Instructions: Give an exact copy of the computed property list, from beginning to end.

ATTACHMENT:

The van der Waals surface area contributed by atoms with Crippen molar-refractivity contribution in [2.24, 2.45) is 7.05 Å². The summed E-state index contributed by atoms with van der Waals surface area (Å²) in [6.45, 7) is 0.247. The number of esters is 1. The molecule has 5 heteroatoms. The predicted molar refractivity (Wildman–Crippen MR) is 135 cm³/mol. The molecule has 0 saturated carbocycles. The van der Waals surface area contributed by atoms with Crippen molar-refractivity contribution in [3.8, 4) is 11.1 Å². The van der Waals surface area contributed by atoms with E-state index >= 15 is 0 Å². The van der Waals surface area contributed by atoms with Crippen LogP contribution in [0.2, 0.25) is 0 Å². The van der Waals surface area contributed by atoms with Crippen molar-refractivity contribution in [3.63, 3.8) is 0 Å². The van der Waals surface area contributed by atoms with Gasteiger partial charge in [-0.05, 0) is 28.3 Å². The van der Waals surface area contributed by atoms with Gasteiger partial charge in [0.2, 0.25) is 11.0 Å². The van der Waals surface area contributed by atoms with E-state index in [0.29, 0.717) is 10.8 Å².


The van der Waals surface area contributed by atoms with Crippen molar-refractivity contribution in [2.24, 2.45) is 7.05 Å². The summed E-state index contributed by atoms with van der Waals surface area (Å²) in [6.45, 7) is 0.247. The number of esters is 1. The molecule has 5 heteroatoms. The predicted molar refractivity (Wildman–Crippen MR) is 135 cm³/mol. The molecule has 0 saturated carbocycles. The van der Waals surface area contributed by atoms with Crippen molar-refractivity contribution in [3.8, 4) is 11.1 Å². The van der Waals surface area contributed by atoms with E-state index >= 15 is 0 Å². The van der Waals surface area contributed by atoms with Crippen LogP contribution in [0.2, 0.25) is 0 Å². The van der Waals surface area contributed by atoms with Crippen molar-refractivity contribution in [3.63, 3.8) is 0 Å². The van der Waals surface area contributed by atoms with Gasteiger partial charge in [-0.05, 0) is 28.3 Å². The van der Waals surface area contributed by atoms with Gasteiger partial charge in [0.2, 0.25) is 11.0 Å². The van der Waals surface area contributed by atoms with E-state index in [0.29, 0.717) is 10.8 Å².